• diagnostic Set to boolean true to show a yaml diagnostic block even if the test passes. Set to false to never show a yaml diagnostic block. (Failing tests show yaml diagnostics by default.)
  • buffered Set to true to run as a buffered subtest. Set to false to run as an indented subtest. The default is false unless TAP_BUFFER=1 is set in the environment.
  • jobs Set to an integer to assign the t.jobs property.
  • grep Set to an array of regular expressions to filter subtests with patterns
  • only Set to true to run this test when in runOnly mode. See filtering tests using only
  • runOnly Set to true to only run tests with only:true set.
  • strict Treat invalid TAP output as an error. node-tap will never produce invalid TAP output, but this is useful when spawning child tests as subprocesses, or consuming TAP from some other source.
  • saveFixture Set to true to save the folder created by t.testdir() instead of cleaning it up at the end of the test.
  • jobs When running parallel tests, this is the number of child tests to run in parallel.

t.todo([name], [options], [function])

Exactly the same as t.test(), but adds todo: true in the options.

t.skip([name], [options], [function])

Exactly the same as t.test(), but adds skip: true in the options.

t.only([name], [options], [function])

Exactly the same as t.test(), but adds only: true in the options.

See filtering tests using only


Fail the test with a timeout error if it goes longer than the specified number of ms. Call t.setTimeout(0) to remove the timeout setting.

When this is called on the top-level tap object, it sets the runners timeout value to the specified value for that test process as well.


This is a read-only property set to the string value provided as the name argument to t.test(), or an empty string if no name is provided.


This is an object which is inherited by child tests, and is a handy place to put various contextual information. If you set t.context = foo, then it will only be inherited by child tests if it is an object.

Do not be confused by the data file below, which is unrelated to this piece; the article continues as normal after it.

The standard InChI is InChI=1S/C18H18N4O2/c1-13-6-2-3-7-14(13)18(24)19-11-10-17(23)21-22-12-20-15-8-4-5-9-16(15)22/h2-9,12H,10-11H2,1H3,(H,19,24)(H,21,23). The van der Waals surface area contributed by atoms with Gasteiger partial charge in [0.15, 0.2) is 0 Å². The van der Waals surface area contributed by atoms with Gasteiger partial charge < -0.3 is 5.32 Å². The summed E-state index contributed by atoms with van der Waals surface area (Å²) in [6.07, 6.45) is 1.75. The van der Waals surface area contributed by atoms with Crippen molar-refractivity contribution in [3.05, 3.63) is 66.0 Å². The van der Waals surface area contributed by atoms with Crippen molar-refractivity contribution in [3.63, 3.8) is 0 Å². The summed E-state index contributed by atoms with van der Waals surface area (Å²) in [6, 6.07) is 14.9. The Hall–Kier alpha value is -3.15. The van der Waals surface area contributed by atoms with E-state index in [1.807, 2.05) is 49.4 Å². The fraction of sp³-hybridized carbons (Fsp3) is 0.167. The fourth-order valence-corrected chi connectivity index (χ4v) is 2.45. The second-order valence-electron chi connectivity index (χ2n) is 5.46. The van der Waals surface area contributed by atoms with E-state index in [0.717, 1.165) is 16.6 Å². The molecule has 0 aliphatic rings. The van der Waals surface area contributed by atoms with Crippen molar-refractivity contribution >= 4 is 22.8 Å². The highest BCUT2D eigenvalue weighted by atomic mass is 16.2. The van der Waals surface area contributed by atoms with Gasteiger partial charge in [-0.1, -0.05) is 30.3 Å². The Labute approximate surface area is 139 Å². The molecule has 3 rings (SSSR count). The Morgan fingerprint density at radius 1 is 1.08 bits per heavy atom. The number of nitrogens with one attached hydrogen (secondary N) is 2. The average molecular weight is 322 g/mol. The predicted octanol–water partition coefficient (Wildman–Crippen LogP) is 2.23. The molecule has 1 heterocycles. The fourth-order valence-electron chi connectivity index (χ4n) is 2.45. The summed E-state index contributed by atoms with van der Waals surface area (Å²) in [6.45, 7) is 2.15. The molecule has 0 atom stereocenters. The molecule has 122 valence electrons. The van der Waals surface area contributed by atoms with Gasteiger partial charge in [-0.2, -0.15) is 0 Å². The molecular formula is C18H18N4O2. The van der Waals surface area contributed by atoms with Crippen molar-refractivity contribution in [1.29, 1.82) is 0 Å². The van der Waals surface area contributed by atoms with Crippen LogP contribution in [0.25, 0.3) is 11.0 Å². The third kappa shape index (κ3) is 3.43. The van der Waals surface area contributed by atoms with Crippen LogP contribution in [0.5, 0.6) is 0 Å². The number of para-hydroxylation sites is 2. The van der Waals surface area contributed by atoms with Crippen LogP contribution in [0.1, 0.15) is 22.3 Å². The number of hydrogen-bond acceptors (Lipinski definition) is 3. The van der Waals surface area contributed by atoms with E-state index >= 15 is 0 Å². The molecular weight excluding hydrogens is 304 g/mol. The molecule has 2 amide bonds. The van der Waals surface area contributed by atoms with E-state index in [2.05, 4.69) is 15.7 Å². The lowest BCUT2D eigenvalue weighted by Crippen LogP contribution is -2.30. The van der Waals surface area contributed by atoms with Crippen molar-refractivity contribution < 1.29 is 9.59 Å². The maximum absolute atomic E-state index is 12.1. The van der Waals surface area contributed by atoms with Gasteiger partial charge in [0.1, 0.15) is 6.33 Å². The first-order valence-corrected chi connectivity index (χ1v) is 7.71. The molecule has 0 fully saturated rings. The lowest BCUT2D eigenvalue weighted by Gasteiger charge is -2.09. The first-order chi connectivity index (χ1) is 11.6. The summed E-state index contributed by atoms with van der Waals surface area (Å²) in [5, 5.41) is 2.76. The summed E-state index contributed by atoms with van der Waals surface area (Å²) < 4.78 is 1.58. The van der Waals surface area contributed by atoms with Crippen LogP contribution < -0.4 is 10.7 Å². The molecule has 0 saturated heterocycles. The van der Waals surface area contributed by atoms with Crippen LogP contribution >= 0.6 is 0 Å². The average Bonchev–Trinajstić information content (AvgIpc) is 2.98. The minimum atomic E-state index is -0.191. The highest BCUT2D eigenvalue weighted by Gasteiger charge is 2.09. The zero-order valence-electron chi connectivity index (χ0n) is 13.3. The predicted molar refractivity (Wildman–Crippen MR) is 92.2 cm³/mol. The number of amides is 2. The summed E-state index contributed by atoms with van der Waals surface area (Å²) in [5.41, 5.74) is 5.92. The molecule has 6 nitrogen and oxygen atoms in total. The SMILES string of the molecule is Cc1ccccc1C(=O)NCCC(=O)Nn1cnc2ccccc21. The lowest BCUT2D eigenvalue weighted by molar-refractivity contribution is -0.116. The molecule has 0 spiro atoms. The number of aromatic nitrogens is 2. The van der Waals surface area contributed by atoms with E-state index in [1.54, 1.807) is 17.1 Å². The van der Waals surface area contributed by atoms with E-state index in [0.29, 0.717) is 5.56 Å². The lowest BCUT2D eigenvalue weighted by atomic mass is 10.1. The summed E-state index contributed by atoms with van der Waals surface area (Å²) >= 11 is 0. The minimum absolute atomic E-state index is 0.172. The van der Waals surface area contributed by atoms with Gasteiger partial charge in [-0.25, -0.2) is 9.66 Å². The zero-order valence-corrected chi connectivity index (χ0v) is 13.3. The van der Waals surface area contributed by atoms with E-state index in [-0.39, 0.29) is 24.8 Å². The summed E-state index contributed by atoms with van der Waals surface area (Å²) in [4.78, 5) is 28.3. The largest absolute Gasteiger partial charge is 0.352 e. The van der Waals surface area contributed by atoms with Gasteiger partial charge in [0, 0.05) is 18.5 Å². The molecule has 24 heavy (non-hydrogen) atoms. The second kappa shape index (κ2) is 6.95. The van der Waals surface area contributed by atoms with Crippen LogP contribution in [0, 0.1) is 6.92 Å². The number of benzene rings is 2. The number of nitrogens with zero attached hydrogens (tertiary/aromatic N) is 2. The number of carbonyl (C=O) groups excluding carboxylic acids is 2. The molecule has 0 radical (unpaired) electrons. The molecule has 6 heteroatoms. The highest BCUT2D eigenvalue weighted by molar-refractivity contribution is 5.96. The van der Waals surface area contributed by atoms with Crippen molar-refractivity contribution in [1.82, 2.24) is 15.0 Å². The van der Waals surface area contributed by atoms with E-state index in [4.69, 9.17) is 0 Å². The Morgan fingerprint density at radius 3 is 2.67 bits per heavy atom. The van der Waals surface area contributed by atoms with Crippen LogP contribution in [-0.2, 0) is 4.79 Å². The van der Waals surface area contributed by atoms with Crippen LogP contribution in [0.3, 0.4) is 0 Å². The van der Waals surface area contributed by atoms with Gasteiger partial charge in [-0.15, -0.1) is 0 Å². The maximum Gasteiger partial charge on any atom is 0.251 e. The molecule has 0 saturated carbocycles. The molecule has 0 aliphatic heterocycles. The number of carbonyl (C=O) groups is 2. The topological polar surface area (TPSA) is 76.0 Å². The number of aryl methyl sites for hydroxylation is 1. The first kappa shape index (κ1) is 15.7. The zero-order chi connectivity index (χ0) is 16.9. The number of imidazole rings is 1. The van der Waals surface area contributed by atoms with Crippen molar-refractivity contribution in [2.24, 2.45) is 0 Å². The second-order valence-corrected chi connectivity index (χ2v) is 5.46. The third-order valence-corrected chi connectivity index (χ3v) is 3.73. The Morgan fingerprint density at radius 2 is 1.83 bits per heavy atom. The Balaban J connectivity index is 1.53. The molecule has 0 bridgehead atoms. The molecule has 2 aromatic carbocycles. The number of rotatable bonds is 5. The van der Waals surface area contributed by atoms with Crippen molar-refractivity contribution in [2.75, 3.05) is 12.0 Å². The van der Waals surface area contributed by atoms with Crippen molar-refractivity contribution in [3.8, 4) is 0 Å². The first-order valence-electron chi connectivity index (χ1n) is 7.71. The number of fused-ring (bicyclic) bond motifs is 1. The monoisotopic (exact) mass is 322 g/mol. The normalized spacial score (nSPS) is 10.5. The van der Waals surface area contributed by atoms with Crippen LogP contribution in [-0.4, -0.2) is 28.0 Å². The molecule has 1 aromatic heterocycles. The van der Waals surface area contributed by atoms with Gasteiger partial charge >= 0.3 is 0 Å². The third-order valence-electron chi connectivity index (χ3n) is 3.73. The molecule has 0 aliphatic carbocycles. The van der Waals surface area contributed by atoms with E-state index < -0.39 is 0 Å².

Typically, you'll want to assign properties to it, which are shared with child tests. For example, a t.beforeEach() function might create a database connection, assign it to t.context.connection, and then close the connection in a t.afterEach() function.

See Test Lifecycle Events for more information.


Set to true to only run child tests that have only: true set in their options (or are run with t.only(), which is the same thing).


If you set the t.jobs property to a number greater than 1, then it will enable parallel execution of all of this test's children.

t.cleanSnapshot = function

Assign a function to t.cleanSnapshot to modify formatted snapshot strings before they are saved or compared against, in order to strip out data that changes between test runs.

Child tests copy their parent test's cleanSnapshot method at the time of creation. The default value is an identity function that does not modify its input.

See Snapshot Testing for more information.

t.formatSnapshot = function

Assign a function to t.formatSnapshot to turn all non-String snapshot arguments into a snapshot string to save or compare against.

Child tests copy their parent test's formatSnapshot method at the time of creation. The default is to use tcompare.format to convert any non-String values into snapshot strings.

If the function returns a non-string, then this result will be passed to the default tcompare.format function.